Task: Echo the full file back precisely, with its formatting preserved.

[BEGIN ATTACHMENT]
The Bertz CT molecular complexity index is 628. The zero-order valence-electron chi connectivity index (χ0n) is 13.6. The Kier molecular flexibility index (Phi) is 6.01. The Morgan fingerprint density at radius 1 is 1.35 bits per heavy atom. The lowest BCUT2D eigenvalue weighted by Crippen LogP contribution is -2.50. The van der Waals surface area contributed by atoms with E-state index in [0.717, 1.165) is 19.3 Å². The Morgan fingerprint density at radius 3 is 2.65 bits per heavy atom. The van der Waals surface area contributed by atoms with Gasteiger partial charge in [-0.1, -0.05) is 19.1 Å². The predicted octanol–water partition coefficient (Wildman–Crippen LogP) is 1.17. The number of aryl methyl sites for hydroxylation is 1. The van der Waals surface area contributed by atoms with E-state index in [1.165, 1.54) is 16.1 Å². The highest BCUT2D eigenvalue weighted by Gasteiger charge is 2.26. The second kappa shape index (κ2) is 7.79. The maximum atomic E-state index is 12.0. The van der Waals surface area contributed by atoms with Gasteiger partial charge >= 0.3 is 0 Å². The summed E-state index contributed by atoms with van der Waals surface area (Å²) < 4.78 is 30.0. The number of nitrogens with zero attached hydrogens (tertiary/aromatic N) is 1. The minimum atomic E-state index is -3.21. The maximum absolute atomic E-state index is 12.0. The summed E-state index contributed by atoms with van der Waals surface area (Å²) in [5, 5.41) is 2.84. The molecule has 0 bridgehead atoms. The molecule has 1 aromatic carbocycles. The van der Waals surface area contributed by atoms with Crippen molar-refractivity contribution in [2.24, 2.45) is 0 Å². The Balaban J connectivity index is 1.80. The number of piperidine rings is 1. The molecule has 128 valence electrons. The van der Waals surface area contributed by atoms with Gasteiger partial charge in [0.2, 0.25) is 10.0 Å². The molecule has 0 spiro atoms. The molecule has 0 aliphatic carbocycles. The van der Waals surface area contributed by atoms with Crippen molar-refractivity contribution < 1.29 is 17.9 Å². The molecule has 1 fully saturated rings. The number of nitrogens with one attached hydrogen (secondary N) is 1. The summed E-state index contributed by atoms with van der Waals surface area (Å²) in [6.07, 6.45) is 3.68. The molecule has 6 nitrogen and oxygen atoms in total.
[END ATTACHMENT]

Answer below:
The Bertz CT molecular complexity index is 628. The zero-order valence-electron chi connectivity index (χ0n) is 13.6. The Kier molecular flexibility index (Phi) is 6.01. The Morgan fingerprint density at radius 1 is 1.35 bits per heavy atom. The lowest BCUT2D eigenvalue weighted by Crippen LogP contribution is -2.50. The van der Waals surface area contributed by atoms with E-state index in [0.717, 1.165) is 19.3 Å². The Morgan fingerprint density at radius 3 is 2.65 bits per heavy atom. The van der Waals surface area contributed by atoms with Gasteiger partial charge in [-0.1, -0.05) is 19.1 Å². The predicted octanol–water partition coefficient (Wildman–Crippen LogP) is 1.17. The number of aryl methyl sites for hydroxylation is 1. The van der Waals surface area contributed by atoms with E-state index in [1.165, 1.54) is 16.1 Å². The highest BCUT2D eigenvalue weighted by Gasteiger charge is 2.26. The second kappa shape index (κ2) is 7.79. The maximum atomic E-state index is 12.0. The van der Waals surface area contributed by atoms with Gasteiger partial charge >= 0.3 is 0 Å². The summed E-state index contributed by atoms with van der Waals surface area (Å²) < 4.78 is 30.0. The number of nitrogens with zero attached hydrogens (tertiary/aromatic N) is 1. The minimum atomic E-state index is -3.21. The maximum absolute atomic E-state index is 12.0. The summed E-state index contributed by atoms with van der Waals surface area (Å²) in [5, 5.41) is 2.84. The molecule has 0 bridgehead atoms. The molecule has 1 aromatic carbocycles. The van der Waals surface area contributed by atoms with Crippen molar-refractivity contribution in [2.24, 2.45) is 0 Å². The Balaban J connectivity index is 1.80. The number of piperidine rings is 1. The molecule has 128 valence electrons. The van der Waals surface area contributed by atoms with Gasteiger partial charge in [0.2, 0.25) is 10.0 Å². The molecule has 0 spiro atoms. The molecule has 0 aliphatic carbocycles. The van der Waals surface area contributed by atoms with Crippen molar-refractivity contribution < 1.29 is 17.9 Å². The molecule has 1 fully saturated rings. The number of nitrogens with one attached hydrogen (secondary N) is 1. The summed E-state index contributed by atoms with van der Waals surface area (Å²) in [6.07, 6.45) is 3.68. The molecule has 6 nitrogen and oxygen atoms in total.